Ann Thorac Surg 1976;21:243-246
© 1976 The Society of Thoracic Surgeons
Interrupted Aortic Arch: Factors Influencing Prognosis
J.R. Allard, M.D.,
R.L. Williams, M.D.,
A.R.C. Dobell, M.D.*
From the Division of Cardiovascular and Thoracic Surgery, McGill University and The Montreal Children's Hospital, Montreal, Que, Canada
Accepted for publication August 19, 1975.
* Address reprint requests to Dr. Dobell, Montreal Children's Hospital, 2300 Tupper St, Montreal, Que, Canada H3HIP3
From January, 1969, to June, 1974, 11 infants with interrupted aortic arch were operated upon. Eight of them died in the perioperative period. Their cases were reviewed in an attempt to find factors influencing the prognosis. Age, weight, preoperative hemodynamics, angiographic findings, and the type of arch anomaly did not influence the outcome. The operation, whether palliative or involving intracardiac repair, did not affect the prognosis.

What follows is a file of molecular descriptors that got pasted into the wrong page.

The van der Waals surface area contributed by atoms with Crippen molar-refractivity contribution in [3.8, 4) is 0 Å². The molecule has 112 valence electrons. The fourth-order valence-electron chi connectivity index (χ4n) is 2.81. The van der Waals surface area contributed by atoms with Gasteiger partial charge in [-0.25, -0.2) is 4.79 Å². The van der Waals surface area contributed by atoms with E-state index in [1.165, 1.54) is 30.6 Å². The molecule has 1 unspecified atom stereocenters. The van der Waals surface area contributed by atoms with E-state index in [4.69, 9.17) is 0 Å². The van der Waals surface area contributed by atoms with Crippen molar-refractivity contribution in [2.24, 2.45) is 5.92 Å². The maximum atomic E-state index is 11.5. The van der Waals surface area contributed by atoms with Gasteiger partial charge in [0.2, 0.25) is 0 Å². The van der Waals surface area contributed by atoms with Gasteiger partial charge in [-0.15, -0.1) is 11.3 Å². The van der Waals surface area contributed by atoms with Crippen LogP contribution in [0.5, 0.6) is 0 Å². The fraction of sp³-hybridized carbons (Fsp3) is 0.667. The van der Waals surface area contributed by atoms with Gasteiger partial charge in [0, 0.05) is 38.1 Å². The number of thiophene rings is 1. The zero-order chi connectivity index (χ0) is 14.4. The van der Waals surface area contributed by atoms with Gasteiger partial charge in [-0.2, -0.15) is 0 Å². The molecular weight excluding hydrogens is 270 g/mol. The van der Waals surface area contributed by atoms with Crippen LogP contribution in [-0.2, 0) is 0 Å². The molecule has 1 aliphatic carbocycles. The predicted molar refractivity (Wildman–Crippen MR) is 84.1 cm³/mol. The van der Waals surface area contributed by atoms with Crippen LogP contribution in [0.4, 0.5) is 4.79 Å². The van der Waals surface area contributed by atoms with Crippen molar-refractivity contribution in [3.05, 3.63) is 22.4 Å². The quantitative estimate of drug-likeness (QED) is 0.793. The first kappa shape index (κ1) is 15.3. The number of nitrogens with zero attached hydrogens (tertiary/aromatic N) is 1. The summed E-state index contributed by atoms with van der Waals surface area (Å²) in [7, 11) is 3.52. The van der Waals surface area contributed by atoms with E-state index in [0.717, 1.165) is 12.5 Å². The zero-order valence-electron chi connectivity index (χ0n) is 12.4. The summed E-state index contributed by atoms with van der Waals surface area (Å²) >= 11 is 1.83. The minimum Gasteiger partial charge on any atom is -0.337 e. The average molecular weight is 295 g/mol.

The only factor related to the outcome was the size of the conduit: in all infants who died, the vessel used to bridge the gap (carotid or subclavian artery) was of narrow diameter. In the 3 patients who survived it was of much larger bore.
We conclude that in the repair of interrupted aortic arch, an adequate conduit is essential for success.
We thank Dr. D. A. Murphy for permission to include patients operated upon by him.
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